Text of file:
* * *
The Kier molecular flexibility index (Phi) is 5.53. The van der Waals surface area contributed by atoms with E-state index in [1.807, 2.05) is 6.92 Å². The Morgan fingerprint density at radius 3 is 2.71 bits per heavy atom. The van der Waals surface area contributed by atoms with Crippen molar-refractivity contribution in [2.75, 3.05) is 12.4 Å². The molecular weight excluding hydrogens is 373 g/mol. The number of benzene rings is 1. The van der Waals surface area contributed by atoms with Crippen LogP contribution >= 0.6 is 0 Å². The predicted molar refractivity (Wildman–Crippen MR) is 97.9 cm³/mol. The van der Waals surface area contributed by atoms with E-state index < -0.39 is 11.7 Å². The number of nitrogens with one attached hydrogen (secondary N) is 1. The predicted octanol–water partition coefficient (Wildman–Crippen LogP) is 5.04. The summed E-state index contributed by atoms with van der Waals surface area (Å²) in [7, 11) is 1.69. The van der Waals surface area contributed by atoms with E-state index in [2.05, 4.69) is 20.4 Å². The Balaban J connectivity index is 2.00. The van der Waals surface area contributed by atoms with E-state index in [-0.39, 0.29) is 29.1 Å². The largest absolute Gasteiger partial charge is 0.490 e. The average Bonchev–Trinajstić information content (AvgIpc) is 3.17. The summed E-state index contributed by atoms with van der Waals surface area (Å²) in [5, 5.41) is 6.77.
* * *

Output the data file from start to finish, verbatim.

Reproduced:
The Kier molecular flexibility index (Phi) is 5.53. The van der Waals surface area contributed by atoms with E-state index in [1.807, 2.05) is 6.92 Å². The Morgan fingerprint density at radius 3 is 2.71 bits per heavy atom. The van der Waals surface area contributed by atoms with Crippen molar-refractivity contribution in [2.75, 3.05) is 12.4 Å². The molecular weight excluding hydrogens is 373 g/mol. The number of benzene rings is 1. The van der Waals surface area contributed by atoms with Crippen LogP contribution >= 0.6 is 0 Å². The predicted molar refractivity (Wildman–Crippen MR) is 97.9 cm³/mol. The van der Waals surface area contributed by atoms with E-state index < -0.39 is 11.7 Å². The number of nitrogens with one attached hydrogen (secondary N) is 1. The predicted octanol–water partition coefficient (Wildman–Crippen LogP) is 5.04. The summed E-state index contributed by atoms with van der Waals surface area (Å²) in [7, 11) is 1.69. The van der Waals surface area contributed by atoms with E-state index in [2.05, 4.69) is 20.4 Å². The Balaban J connectivity index is 2.00. The van der Waals surface area contributed by atoms with E-state index in [-0.39, 0.29) is 29.1 Å². The largest absolute Gasteiger partial charge is 0.490 e. The average Bonchev–Trinajstić information content (AvgIpc) is 3.17. The summed E-state index contributed by atoms with van der Waals surface area (Å²) in [5, 5.41) is 6.77.